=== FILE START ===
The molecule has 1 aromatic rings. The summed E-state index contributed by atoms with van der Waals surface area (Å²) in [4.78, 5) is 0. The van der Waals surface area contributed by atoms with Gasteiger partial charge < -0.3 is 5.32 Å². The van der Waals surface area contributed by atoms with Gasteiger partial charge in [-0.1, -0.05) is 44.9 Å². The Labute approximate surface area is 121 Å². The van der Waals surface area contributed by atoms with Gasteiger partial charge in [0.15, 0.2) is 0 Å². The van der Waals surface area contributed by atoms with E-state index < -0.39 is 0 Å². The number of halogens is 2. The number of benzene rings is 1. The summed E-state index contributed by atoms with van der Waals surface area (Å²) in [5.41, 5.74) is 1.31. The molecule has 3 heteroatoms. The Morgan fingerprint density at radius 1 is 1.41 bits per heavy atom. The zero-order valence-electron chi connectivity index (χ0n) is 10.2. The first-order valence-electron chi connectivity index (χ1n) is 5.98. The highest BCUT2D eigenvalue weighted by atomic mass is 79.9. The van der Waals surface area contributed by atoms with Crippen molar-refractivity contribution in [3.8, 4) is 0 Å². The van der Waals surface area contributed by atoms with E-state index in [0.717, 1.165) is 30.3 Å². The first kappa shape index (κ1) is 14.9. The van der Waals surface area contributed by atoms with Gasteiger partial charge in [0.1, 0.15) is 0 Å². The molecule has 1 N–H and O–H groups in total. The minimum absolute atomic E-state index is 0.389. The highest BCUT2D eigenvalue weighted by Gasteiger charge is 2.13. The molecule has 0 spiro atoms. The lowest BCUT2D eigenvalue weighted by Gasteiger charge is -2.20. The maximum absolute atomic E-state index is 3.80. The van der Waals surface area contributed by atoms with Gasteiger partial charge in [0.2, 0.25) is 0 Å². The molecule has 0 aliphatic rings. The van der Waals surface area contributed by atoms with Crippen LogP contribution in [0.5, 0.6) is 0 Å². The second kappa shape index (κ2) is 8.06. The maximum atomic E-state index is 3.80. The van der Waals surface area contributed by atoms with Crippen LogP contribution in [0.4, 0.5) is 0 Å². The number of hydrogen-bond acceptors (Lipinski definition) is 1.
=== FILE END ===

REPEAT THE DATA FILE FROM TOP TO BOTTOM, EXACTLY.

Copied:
The molecule has 1 aromatic rings. The summed E-state index contributed by atoms with van der Waals surface area (Å²) in [4.78, 5) is 0. The van der Waals surface area contributed by atoms with Gasteiger partial charge < -0.3 is 5.32 Å². The van der Waals surface area contributed by atoms with Gasteiger partial charge in [-0.1, -0.05) is 44.9 Å². The Labute approximate surface area is 121 Å². The van der Waals surface area contributed by atoms with Gasteiger partial charge in [0.15, 0.2) is 0 Å². The van der Waals surface area contributed by atoms with E-state index < -0.39 is 0 Å². The number of halogens is 2. The number of benzene rings is 1. The summed E-state index contributed by atoms with van der Waals surface area (Å²) in [5.41, 5.74) is 1.31. The molecule has 3 heteroatoms. The Morgan fingerprint density at radius 1 is 1.41 bits per heavy atom. The zero-order valence-electron chi connectivity index (χ0n) is 10.2. The first-order valence-electron chi connectivity index (χ1n) is 5.98. The highest BCUT2D eigenvalue weighted by atomic mass is 79.9. The van der Waals surface area contributed by atoms with Crippen molar-refractivity contribution in [3.8, 4) is 0 Å². The van der Waals surface area contributed by atoms with E-state index in [0.717, 1.165) is 30.3 Å². The first kappa shape index (κ1) is 14.9. The van der Waals surface area contributed by atoms with Gasteiger partial charge in [0.1, 0.15) is 0 Å². The molecule has 1 N–H and O–H groups in total. The minimum absolute atomic E-state index is 0.389. The highest BCUT2D eigenvalue weighted by Gasteiger charge is 2.13. The molecule has 0 spiro atoms. The lowest BCUT2D eigenvalue weighted by Gasteiger charge is -2.20. The maximum absolute atomic E-state index is 3.80. The van der Waals surface area contributed by atoms with Gasteiger partial charge in [0.2, 0.25) is 0 Å². The molecule has 0 aliphatic rings. The van der Waals surface area contributed by atoms with Crippen LogP contribution in [0.5, 0.6) is 0 Å². The second kappa shape index (κ2) is 8.06. The maximum atomic E-state index is 3.80. The van der Waals surface area contributed by atoms with Crippen LogP contribution in [0.4, 0.5) is 0 Å². The number of hydrogen-bond acceptors (Lipinski definition) is 1.